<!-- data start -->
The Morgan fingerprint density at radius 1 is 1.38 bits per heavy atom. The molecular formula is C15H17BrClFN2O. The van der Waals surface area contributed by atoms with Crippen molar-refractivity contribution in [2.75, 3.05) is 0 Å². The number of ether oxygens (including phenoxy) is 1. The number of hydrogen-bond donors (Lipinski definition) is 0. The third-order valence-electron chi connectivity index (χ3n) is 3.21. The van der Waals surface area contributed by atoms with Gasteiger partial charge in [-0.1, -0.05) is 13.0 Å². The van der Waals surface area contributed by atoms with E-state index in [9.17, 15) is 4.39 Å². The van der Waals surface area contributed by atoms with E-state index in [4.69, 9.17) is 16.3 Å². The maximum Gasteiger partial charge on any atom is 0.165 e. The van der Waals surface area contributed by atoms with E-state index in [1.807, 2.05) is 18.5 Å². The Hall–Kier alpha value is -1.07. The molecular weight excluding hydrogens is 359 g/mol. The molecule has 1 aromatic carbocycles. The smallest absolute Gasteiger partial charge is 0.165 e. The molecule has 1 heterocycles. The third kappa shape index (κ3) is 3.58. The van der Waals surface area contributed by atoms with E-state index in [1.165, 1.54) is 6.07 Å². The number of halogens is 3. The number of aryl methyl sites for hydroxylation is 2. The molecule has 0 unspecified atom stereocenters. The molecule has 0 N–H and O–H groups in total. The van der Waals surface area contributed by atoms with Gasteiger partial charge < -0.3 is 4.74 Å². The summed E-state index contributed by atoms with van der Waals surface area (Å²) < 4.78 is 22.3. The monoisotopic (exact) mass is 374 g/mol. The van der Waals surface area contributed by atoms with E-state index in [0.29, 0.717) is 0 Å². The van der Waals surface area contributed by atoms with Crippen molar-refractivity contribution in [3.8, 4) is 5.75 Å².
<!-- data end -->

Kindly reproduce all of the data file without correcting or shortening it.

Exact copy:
The Morgan fingerprint density at radius 1 is 1.38 bits per heavy atom. The molecular formula is C15H17BrClFN2O. The van der Waals surface area contributed by atoms with Crippen molar-refractivity contribution in [2.75, 3.05) is 0 Å². The number of ether oxygens (including phenoxy) is 1. The number of hydrogen-bond donors (Lipinski definition) is 0. The third-order valence-electron chi connectivity index (χ3n) is 3.21. The van der Waals surface area contributed by atoms with Gasteiger partial charge in [-0.1, -0.05) is 13.0 Å². The van der Waals surface area contributed by atoms with E-state index in [9.17, 15) is 4.39 Å². The van der Waals surface area contributed by atoms with E-state index in [4.69, 9.17) is 16.3 Å². The maximum Gasteiger partial charge on any atom is 0.165 e. The van der Waals surface area contributed by atoms with E-state index in [1.807, 2.05) is 18.5 Å². The Hall–Kier alpha value is -1.07. The molecular weight excluding hydrogens is 359 g/mol. The molecule has 1 aromatic carbocycles. The smallest absolute Gasteiger partial charge is 0.165 e. The molecule has 1 heterocycles. The third kappa shape index (κ3) is 3.58. The van der Waals surface area contributed by atoms with E-state index in [1.165, 1.54) is 6.07 Å². The number of halogens is 3. The number of aryl methyl sites for hydroxylation is 2. The molecule has 0 unspecified atom stereocenters. The molecule has 0 N–H and O–H groups in total. The van der Waals surface area contributed by atoms with Gasteiger partial charge < -0.3 is 4.74 Å². The summed E-state index contributed by atoms with van der Waals surface area (Å²) < 4.78 is 22.3. The monoisotopic (exact) mass is 374 g/mol. The van der Waals surface area contributed by atoms with E-state index in [0.29, 0.717) is 0 Å². The van der Waals surface area contributed by atoms with Crippen molar-refractivity contribution in [3.8, 4) is 5.75 Å².